Another vitally important and even less intuitive consequence of the body’s immunological response to malaria is that even vaccines against malaria can trigger an increase in HIV transmission. This is because even partial Plasmodium antigens, fragments of the parasite that do not cause illness and are used in vaccines, appear to enhance HIV replication.6 This is likely because the immune system still generates a gradual response to the presence of chopped up Plasmodium, which may be less extreme than its response to the live parasite, but still is enough to produce the inflammation that HIV exploits. The macroscopic effect of this microscopic phenomenon is that the large-scale use of some malaria vaccines can lead to spikes in HIV incidence. A strategy that counters this is offering HIV pre-exposure prophylaxis (PrEP) to individuals receiving malaria vaccines, especially in regions with high HIV prevalence, to prevent them from contracting HIV. However this comes with additional costs, which must be weighed against the benefits by public health officials.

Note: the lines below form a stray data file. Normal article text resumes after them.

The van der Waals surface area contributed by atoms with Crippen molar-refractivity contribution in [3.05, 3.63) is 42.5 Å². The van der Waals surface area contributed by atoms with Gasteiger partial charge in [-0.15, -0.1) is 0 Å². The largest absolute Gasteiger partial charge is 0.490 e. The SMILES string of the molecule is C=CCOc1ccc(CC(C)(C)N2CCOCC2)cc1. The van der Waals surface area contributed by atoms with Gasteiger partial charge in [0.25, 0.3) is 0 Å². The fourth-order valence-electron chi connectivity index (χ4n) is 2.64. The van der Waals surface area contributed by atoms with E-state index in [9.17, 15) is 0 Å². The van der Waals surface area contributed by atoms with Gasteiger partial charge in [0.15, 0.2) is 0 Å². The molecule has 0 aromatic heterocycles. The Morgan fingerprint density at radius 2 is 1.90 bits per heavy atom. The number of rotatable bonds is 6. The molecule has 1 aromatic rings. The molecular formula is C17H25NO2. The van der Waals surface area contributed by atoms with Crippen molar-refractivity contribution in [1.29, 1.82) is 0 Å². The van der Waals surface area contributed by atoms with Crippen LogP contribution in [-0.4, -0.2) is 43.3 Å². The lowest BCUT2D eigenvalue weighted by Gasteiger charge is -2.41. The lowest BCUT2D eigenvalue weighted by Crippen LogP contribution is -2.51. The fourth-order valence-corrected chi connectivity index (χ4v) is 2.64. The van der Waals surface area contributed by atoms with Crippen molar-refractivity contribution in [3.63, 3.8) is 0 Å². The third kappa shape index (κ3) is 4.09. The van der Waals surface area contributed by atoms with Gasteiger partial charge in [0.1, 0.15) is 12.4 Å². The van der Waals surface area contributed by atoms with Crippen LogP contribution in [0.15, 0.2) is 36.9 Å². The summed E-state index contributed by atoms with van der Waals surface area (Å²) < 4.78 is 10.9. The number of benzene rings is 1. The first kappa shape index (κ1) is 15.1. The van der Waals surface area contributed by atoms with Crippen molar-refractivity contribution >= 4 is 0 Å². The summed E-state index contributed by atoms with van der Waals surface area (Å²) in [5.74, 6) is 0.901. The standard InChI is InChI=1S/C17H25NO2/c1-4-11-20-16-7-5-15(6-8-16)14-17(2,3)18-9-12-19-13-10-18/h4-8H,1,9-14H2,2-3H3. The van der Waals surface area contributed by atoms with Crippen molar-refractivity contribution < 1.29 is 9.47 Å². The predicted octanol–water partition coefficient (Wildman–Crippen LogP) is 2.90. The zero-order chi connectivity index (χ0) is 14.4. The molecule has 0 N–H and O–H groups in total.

Aside from complexity arising from immunological responses in the host, the life cycles of the pathogens involved in coinfection play a large role in disease outcomes where coinfection is the norm. Helminths and Plasmodium parasites both have complex life cycles. Both have numerous life stages, both have multiple infection cycles within the body that invade different tissues, and both are highly dependent on the environment for transmission (helminths because they are often transmitted via the soil in poor-sanitation areas, and Plasmodia because they require the presence of female Anopheles mosquitoes for transmission from one vertebrate host to another). The dynamics of co-infections with worms and malaria are thus likely to be even more complex.